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  • I don't want to use iptables because it's too complicated. Tun2socks looks like I need SSH and a server. I just have an IP and a port...How can I just use the IP and port? – Alex Sep 4 '14 at 0:01
  • tun2socks doesn't require SSH and a server; the example on their site is for using SSH to create the SOCKS proxy in the first place. If you already have a SOCKS proxy, it's entirely unnecessary. And yes, iptables was a wrong way on my part. OS X, being based on BSD, uses ipfw rather than iptables, which is for the Linux kernel. As for it being complicated, you may be able to find a frontend that'll set it up for you in an easier to use manner, but I've no experience on this matter. It being complicated at a low level anyway has a lot to do with why it is so capable for the job. – 0xDAFACADE Sep 4 '14 at 1:11
  • I've added a frontend for you to use to the answer if it helps make navigating ipfw easier. – 0xDAFACADE Sep 4 '14 at 1:19
0

There are a number of solutions available. None of them is as simple as changing some settings: the reason is that this defeats the whole goal of proxying, which is to route some specific application through a different route (for purposes of stealth, security, identity protection...) while leaving you access to the (supposedly faster) local route.

Some are to be discarded because of your requirements, but let me just mention them for the sake of completeness: a VPN, an SSH tunnel, use of pfctl (the packet filter and NAT control interface). Also, Tor, though certainly not designed for the use you have in mind, allows you to route all traffic through their proxies.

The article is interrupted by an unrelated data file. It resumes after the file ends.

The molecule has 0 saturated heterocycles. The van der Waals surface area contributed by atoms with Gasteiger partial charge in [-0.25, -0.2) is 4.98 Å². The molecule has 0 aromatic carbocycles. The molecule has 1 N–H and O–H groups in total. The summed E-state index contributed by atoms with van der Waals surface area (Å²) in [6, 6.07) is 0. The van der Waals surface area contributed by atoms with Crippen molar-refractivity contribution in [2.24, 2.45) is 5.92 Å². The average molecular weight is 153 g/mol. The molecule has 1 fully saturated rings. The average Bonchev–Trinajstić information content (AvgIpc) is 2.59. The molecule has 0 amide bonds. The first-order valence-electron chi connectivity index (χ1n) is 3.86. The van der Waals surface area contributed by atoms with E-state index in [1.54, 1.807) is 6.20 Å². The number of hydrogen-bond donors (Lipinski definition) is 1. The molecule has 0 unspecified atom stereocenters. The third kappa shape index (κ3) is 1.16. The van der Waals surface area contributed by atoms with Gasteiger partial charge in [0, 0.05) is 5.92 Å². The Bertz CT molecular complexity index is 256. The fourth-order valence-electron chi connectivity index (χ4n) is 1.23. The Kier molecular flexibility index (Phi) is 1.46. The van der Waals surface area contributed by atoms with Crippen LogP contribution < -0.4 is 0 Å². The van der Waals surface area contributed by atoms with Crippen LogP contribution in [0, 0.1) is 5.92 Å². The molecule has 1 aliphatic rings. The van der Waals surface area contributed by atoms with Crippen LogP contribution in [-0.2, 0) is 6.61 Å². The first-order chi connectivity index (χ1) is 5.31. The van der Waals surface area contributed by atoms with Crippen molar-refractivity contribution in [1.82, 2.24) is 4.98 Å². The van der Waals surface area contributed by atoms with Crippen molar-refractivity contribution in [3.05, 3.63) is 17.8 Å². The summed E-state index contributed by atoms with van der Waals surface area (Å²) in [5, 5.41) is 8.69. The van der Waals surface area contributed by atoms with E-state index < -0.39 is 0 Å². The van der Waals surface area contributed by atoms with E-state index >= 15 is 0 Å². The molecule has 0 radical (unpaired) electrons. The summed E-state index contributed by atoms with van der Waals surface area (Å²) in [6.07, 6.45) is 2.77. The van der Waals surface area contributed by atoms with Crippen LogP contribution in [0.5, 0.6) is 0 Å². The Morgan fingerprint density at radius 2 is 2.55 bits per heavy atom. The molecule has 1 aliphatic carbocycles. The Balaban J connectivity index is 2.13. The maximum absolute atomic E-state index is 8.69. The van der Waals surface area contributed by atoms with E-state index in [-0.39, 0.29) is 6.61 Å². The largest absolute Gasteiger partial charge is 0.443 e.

All of these applications are free, and require at most some ingenuity to get them going. On the other hand, there are for-pay applications, where most of the work has been done by someone else, though at a price.

Proxycap

enables you to redirect your computer's network connections through proxy servers. You can tell ProxyCap which applications will connect to the Internet through a proxy and under what circumstances. This is done through a user friendly interface, without the need to reconfigure any of your Internet clients

Alternatively, there is Proxifier for Mac (careful: supports only out to 10.8). which

allows network applications that do not support working through proxy servers to operate through a SOCKS or HTTPS proxy and chains.

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0

Go to Preferences->Network See if there is a lock on that, click on it and give your system administrator account password. Then Advanced->Proxies->Check on Socks Proxy. Give your proxy settings.